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Solid Edge University Chicago Day 1 Recap

Community Manager Community Manager
Community Manager

 

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Solid Edge University Chicago is underway, and the day is off to a solid start here in the Windy City. We’re at DMDII—short for the Digital Manufacturing and Design Innovation Institute—one of two centers UI Labs has to revitalize manufacturing in America, where they have not only embraced the future of manufacturing, they are truly living it. I’m joined by more than 40 Solid Edge experts, customers, and partners for an exciting two days during which we will network, share insights, and of course learn more about how people are using the latest technological advancements in Solid Edge 2019.

 

John Miller, Senior Vice President of Mainstream Engineering, kicked things off with a short welcome this morning, during which he touched on how much we at Siemens value the opportunity to hear directly from you, our customers and really engage in these exchanges of dialogue face-to-face. The most valuable part of these events, at least for me, is the connections we build and the conversations we have together, because that is truly where we can gain real insight into what other people are doing and the innovative ways in which they are using Solid Edge. The passion and excitement is quite catching. There is a lot happening in the design and manufacturing space today!

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We talk a lot about digitalization and the ways in which it is completely transforming product development across all industries today, but I was surprised to learn that it’s really SMBs, or small to medium businesses, that are able to capitalize on the competitive advantages of digitalization faster than their larger enterprise brethren. Of course, it makes sense when you consider the size and scope of some larger organizations—Change in such companies can be slow, and it often takes longer to adopt newer technologies and fully integrate those into the existing processes. The key takeaway? If you are a small-medium business and you’re NOT seizing the opportunity to digitalize your business, you need to start because it is a significant chance to get ahead of even larger companies.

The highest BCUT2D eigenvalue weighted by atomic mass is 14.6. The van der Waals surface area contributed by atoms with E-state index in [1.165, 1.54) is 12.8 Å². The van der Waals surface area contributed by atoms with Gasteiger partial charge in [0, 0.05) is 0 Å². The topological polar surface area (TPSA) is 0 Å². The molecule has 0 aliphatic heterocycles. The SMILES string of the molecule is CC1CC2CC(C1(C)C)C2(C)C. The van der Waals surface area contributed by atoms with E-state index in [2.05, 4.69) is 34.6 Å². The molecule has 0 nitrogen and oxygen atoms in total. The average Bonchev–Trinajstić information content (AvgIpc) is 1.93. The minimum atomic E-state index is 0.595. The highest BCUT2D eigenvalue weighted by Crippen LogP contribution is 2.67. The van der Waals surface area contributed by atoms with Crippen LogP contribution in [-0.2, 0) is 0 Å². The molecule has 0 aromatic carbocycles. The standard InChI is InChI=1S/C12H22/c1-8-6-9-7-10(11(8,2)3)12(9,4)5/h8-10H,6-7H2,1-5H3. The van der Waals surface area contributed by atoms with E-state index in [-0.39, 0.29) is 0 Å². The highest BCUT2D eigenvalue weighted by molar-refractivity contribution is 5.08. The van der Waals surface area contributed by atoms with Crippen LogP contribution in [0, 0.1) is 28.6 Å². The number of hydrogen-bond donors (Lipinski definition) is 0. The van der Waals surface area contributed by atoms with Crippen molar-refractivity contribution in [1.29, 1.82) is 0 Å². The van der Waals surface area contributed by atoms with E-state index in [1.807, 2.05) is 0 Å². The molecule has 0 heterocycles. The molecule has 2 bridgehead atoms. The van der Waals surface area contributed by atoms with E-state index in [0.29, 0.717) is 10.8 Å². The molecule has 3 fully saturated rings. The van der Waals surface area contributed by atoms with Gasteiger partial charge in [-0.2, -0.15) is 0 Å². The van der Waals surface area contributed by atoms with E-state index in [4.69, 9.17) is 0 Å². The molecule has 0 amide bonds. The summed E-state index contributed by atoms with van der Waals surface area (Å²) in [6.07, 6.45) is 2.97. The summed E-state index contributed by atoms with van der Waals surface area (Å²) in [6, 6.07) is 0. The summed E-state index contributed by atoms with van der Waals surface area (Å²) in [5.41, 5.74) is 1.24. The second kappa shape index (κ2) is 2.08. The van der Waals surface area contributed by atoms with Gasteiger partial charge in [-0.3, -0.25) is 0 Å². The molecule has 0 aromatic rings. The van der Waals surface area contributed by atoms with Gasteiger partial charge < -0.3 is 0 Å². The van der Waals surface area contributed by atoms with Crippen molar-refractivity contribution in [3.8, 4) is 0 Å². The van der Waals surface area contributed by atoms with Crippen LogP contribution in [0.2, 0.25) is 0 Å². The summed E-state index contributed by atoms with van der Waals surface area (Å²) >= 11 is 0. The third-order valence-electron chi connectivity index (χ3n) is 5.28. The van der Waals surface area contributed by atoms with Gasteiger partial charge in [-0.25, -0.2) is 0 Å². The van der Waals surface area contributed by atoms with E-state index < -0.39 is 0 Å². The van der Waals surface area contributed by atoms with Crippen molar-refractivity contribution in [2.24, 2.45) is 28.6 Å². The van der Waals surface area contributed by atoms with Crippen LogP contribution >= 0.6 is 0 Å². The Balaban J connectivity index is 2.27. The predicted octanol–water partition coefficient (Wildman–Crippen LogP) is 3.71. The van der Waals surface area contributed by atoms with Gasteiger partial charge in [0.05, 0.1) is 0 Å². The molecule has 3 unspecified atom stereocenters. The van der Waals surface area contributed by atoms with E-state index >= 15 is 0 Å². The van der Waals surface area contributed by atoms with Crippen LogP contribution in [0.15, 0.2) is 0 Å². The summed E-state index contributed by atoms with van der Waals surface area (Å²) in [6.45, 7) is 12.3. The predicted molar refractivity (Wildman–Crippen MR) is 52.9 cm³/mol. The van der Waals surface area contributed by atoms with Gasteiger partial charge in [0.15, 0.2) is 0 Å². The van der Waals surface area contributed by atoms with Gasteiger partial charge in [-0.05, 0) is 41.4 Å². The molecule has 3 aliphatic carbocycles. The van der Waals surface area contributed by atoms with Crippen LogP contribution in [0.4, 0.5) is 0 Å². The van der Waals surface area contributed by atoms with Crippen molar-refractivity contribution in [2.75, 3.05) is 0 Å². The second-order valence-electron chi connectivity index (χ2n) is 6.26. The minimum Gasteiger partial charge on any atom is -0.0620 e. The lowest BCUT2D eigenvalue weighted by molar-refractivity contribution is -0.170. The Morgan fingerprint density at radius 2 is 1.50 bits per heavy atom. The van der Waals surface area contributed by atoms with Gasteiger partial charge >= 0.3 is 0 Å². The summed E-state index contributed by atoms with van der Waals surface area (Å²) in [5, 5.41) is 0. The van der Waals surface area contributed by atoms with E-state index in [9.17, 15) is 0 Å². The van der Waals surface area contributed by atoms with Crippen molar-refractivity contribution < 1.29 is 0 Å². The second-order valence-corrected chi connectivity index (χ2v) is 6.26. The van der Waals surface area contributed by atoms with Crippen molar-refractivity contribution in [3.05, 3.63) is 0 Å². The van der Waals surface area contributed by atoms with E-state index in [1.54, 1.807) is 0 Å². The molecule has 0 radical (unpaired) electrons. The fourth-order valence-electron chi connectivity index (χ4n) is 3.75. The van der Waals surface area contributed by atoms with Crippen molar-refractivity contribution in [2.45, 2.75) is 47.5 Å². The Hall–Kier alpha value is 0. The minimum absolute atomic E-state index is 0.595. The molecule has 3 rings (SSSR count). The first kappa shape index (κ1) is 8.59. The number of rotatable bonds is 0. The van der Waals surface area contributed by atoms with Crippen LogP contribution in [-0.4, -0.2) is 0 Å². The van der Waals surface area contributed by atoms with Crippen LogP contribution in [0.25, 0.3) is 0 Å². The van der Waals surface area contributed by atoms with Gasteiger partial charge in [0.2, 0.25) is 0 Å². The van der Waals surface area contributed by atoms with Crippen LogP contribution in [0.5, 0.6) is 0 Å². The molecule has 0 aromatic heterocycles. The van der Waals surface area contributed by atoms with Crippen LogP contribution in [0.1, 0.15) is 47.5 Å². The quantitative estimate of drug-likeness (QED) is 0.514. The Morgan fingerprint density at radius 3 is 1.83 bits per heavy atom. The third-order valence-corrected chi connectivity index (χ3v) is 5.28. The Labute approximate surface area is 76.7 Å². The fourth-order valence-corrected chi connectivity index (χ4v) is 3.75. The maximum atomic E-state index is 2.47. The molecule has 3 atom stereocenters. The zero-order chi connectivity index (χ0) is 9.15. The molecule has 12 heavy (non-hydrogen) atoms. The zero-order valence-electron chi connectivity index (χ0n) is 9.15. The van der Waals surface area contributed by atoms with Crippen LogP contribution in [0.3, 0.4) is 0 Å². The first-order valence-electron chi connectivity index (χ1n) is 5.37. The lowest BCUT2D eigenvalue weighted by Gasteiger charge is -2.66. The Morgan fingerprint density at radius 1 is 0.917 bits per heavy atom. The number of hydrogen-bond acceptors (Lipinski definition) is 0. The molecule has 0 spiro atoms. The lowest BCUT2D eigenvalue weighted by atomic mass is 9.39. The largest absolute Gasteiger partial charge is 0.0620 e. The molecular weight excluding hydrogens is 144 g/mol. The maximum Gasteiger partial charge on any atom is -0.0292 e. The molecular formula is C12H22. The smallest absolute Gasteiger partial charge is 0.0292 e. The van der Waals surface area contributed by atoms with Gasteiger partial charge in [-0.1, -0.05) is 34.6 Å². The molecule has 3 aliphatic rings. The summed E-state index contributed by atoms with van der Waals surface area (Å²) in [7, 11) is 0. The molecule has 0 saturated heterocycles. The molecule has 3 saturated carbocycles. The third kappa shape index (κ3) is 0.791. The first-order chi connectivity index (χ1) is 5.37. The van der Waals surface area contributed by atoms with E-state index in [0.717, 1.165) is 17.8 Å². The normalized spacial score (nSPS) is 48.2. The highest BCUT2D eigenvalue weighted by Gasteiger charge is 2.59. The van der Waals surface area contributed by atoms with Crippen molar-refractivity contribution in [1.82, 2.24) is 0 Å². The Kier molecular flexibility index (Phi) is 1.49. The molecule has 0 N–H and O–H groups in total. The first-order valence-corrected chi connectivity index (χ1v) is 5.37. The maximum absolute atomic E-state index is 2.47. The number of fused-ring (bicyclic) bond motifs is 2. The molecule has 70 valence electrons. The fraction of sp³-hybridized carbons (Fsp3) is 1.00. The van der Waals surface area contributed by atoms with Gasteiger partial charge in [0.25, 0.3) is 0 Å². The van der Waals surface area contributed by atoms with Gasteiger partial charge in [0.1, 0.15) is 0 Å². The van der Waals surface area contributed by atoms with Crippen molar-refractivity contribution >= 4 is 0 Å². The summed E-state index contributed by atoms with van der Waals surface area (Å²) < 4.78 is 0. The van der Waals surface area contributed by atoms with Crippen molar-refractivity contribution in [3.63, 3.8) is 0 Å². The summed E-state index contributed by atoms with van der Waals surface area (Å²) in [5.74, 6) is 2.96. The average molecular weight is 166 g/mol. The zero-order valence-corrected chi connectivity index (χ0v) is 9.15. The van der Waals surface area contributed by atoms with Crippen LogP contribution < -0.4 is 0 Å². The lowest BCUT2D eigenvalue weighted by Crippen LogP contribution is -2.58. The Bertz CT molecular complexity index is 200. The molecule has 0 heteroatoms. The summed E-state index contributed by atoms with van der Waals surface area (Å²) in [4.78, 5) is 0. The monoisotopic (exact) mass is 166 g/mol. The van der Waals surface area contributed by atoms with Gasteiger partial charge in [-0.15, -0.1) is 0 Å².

Next we heard from Dan Staples, Vice President of Mainstream Engineering Product Development, and Craig Ruchti, Application Engineer, who gave us a high-level introduction to Solid Edge 2019. Of course there is far more information than anyone could cover in a single hour-long session, let alone a paragraph in a blog post, so I will just share a few of the highlights. (Check our knowledge base for details of each new feature added in Solid Edge 2019!).

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First, generative design is not just for aerospace and automotive applications. Think about this—if you reduce material weight by 25%, as one of our customers did, every fourth part you produce is free! In terms of core CAD functionality, which is what most people ask about when it comes to what’s new in Solid Edge 2019, auto-simplify stands out for its ability to quickly and easily simplify geometry with the push of a button to easily share geometry with others without giving away proprietary information.

 

One of my favorite presentations though came from Carl Breving of S&C Electric Company. S&C Electric is a global provider of equipment and services for electric power systems.  With more than 3,000 employees, it is second largest manufacturing company in Chicago. Among the company’s many specializations are smart grids and self-healing grids. The self-healing grids in particular are captivating, because they have the ability to isolate faults and restore service within seconds to minutes, compared to the traditional timeframe of hours that many of us are familiar with.

 

S&C Electric has been using Solid Edge since v1 in 1996, and they do a lot of interesting stuff in the realm of customization and integration with different systems and apps to accomplish their needs. In the area of automated design systems, they recently moved to Siemens Rulestream in order to have a standard platform and interface for design automation development. By capturing knowledge and storing it as rules in this system, they are able to retain the knowledge and expertise of teammates that would otherwise be lost as these individuals leave or retire from the company. For example, Carl mentioned that one rule they stored captured the knowledge of two employees with a collective experience of 95 years! Isn’t that amazing? I’m hoping to have a chance to speak with him more for a follow up blog that will explore the cool things S&C Electric is doing a bit more in depth, so stay tuned!

Comments
Siemens Theorist

Good presentation by S&C!